Records on computing the value of \(\pi\)

Up to the moment these lines were written (year 2000), the record for computing decimal places of \(\pi\) was obtained by Takahashi and Kanada on September 20, 1999.

For this, a supercomputer with 128 parallel processors HITACHI SR8000 from the Information Technology Center, Computer Centre Division from the University of Tokyo was used.

For the calculation it was used two different algorithms which generated \(3\times2^{36} = 206 \,158 \,430 \,208\) decimal digits.

The main program used the Gauss-Legendre algorithm, required 865GB of memory and spent 37h 21m and 4s to complete the computations.

The verification program used the 4th order Borwein algorithm, required 817GB of memory and completed the calculations after 46h 7m and 10s.

Comparing the generated sequences, it was found that these coincide to the \(206 \,158 \,430 \,163\) significant digits, differing only in the last \(45\) digits. The new record with \(206 \,158 \,430 \,000\) significant digits for the value of \(\pi\) was then announced.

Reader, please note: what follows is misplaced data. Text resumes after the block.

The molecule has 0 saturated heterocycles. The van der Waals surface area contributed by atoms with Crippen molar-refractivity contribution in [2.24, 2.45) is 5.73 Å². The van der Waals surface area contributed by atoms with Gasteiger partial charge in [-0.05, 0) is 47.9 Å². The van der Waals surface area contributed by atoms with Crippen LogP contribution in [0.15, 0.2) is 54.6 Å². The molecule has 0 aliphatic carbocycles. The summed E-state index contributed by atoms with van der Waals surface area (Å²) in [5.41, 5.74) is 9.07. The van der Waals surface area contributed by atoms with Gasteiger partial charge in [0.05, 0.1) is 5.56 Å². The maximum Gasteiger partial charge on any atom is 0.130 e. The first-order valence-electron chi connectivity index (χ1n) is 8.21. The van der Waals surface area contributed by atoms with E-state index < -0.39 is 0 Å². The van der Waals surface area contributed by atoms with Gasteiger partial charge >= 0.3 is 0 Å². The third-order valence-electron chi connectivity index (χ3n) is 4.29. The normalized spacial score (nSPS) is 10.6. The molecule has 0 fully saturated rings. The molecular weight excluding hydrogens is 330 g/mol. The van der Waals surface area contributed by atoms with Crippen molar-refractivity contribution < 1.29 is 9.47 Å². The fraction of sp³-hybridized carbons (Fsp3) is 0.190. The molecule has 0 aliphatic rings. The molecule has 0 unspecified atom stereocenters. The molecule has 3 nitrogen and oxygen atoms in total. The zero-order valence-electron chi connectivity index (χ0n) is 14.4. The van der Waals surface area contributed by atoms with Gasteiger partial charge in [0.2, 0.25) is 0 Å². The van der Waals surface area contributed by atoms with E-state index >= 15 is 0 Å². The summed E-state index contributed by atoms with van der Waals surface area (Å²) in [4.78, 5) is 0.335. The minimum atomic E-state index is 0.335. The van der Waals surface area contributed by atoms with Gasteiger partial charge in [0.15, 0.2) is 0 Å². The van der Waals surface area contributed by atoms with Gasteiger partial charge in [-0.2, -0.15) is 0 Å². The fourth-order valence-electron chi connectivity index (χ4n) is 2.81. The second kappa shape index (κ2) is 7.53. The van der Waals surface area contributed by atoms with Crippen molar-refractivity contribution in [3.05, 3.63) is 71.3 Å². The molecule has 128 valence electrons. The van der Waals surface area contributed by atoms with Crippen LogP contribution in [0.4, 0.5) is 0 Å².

The value of \(\pi\) presented at Matemática Viva display module had \(1 \,073 \,741\, 000\) significant digits.

For its computation the program PiFast, version 3.2, from Xavier Gourdon was used and the process ran on a computer Pentium II 400Mhz, with 256MB of memory and 20GB of dedicated hard disk space. It computed \(2^{30}=1\, 073 \,741 \,824\) digits of \(\pi\) by the Chudnovsky brothers algorithm and it took 2d 13h 18m 5.64s.

Several other unsuccessful attempts were also made, until we achieved a value for \(\pi\) with \(2\, 147\, 483 \,000\) digits.

In this case the 3.3 version of PiFast program was used. With the aid of a Pentium III 600Mhz with 256MB of memory and 30GB of dedicated hard disk space, \(2^{31}=2\, 147\, 483\, 648\) digits were computed in 5d 1h 41m 38.09s.

For this computation the Chudnovsky brothers algorithm was also used, which is based on the following formula, known by Chudnovsky formula\[\frac{426880\sqrt{10005}}{\pi}=\sum_{k=0}^{\infty}\frac{(6k)!(545140134k+13591409)}{(k!)^{3}(3k!)(-640320)^{3k}}.\]

The same program also allows to compute \(\pi\) using the expression of Ramanujan\[\frac{1}{\pi}=2\sqrt{2}\sum_{k=0}^{\infty}\frac{(4k)!(1103+26390k)}{4{}^{4k}(k!)99{}^{4k+2}}.\]